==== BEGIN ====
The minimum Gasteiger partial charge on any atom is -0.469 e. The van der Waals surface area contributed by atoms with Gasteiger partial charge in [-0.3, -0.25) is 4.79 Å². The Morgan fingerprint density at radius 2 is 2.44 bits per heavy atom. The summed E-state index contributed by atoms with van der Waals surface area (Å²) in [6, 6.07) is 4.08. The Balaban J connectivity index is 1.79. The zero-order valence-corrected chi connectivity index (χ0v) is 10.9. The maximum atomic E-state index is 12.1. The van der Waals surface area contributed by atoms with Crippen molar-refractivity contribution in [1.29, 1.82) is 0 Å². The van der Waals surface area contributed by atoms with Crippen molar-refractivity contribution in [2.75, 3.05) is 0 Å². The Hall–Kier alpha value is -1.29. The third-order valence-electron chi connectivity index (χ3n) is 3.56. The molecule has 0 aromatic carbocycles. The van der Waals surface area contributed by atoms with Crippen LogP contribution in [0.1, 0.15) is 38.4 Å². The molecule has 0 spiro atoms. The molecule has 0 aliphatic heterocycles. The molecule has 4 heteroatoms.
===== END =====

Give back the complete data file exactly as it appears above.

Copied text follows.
The minimum Gasteiger partial charge on any atom is -0.469 e. The van der Waals surface area contributed by atoms with Gasteiger partial charge in [-0.3, -0.25) is 4.79 Å². The Morgan fingerprint density at radius 2 is 2.44 bits per heavy atom. The summed E-state index contributed by atoms with van der Waals surface area (Å²) in [6, 6.07) is 4.08. The Balaban J connectivity index is 1.79. The zero-order valence-corrected chi connectivity index (χ0v) is 10.9. The maximum atomic E-state index is 12.1. The van der Waals surface area contributed by atoms with Crippen molar-refractivity contribution in [1.29, 1.82) is 0 Å². The van der Waals surface area contributed by atoms with Crippen molar-refractivity contribution in [2.75, 3.05) is 0 Å². The Hall–Kier alpha value is -1.29. The third-order valence-electron chi connectivity index (χ3n) is 3.56. The molecule has 0 aromatic carbocycles. The van der Waals surface area contributed by atoms with Crippen LogP contribution in [0.1, 0.15) is 38.4 Å². The molecule has 0 spiro atoms. The molecule has 0 aliphatic heterocycles. The molecule has 4 heteroatoms.